When Mother Teresa had to make a speech, she did not use notes or read from a prepared text. To get ready, she would simply withdraw to a church or chapel or other quiet place for a few minutes and pray. Then, when the time for her talk came, she always found the words she needed—in fact, her brief and simple words usually went to the heart of the matter and displayed great spiritual depth and wisdom.

“Remember,” Jesus told the disciples, “you are not to prepare your defense beforehand, for I myself shall give you a wisdom in speaking.” Indeed, later, in the Acts of the Apostles, the Spirit fills the apostles when they address the people: “Now when they saw the boldness of Peter and John and realized that they were uneducated and ordinary men, they were amazed and recognized them as companions of Jesus” (Acts 4:13).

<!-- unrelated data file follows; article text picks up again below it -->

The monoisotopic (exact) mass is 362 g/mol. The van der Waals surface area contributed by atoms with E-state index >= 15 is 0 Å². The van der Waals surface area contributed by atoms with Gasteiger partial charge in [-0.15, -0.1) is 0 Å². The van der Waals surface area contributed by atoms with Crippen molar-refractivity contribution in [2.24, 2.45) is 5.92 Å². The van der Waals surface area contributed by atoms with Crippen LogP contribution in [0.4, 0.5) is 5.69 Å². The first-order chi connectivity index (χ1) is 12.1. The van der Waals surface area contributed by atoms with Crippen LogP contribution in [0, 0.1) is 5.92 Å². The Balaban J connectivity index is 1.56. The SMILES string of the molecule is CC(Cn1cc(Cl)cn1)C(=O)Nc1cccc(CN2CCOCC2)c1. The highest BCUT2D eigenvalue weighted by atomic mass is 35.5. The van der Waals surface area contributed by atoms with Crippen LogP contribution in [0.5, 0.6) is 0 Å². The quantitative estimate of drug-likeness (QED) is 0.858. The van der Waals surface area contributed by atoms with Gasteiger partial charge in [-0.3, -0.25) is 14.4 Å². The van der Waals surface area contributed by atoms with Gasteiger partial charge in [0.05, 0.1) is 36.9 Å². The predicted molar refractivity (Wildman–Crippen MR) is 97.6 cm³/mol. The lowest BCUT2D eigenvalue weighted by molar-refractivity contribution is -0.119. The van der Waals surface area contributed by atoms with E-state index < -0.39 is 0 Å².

Mother Teresa, for one, took Jesus’ advice. But it’s not only a piece of advice; it’s a command, and a strange one at that: Don’t get ready! How many of us feel the need always to know what we’re going to say or do next, to prepare for every eventuality, to be in complete control of ourselves and our surroundings, to worry about how others will react? Maybe, like Peter and John and Mother Teresa, we can speak and do the truth from the heart and trust God’s Spirit to take care of the rest.